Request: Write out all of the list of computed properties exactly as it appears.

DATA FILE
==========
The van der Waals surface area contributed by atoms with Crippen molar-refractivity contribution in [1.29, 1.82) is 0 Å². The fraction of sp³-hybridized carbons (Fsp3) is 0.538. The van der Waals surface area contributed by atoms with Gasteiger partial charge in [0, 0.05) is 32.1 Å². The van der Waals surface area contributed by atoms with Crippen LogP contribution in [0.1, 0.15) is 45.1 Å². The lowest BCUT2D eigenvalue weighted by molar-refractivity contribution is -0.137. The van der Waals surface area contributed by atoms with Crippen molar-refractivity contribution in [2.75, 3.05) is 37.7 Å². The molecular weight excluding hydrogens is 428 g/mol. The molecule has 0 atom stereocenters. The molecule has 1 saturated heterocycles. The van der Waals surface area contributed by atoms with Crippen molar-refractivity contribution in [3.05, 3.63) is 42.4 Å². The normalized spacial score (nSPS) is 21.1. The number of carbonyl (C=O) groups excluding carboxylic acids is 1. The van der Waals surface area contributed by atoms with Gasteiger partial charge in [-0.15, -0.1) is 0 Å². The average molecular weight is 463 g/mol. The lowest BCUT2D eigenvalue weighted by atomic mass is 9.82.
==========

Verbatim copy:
The van der Waals surface area contributed by atoms with Crippen molar-refractivity contribution in [1.29, 1.82) is 0 Å². The fraction of sp³-hybridized carbons (Fsp3) is 0.538. The van der Waals surface area contributed by atoms with Gasteiger partial charge in [0, 0.05) is 32.1 Å². The van der Waals surface area contributed by atoms with Crippen LogP contribution in [0.1, 0.15) is 45.1 Å². The lowest BCUT2D eigenvalue weighted by molar-refractivity contribution is -0.137. The van der Waals surface area contributed by atoms with Crippen molar-refractivity contribution in [2.75, 3.05) is 37.7 Å². The molecular weight excluding hydrogens is 428 g/mol. The molecule has 0 atom stereocenters. The molecule has 1 saturated heterocycles. The van der Waals surface area contributed by atoms with Crippen molar-refractivity contribution in [3.05, 3.63) is 42.4 Å². The normalized spacial score (nSPS) is 21.1. The number of carbonyl (C=O) groups excluding carboxylic acids is 1. The van der Waals surface area contributed by atoms with Gasteiger partial charge in [-0.15, -0.1) is 0 Å². The average molecular weight is 463 g/mol. The lowest BCUT2D eigenvalue weighted by atomic mass is 9.82.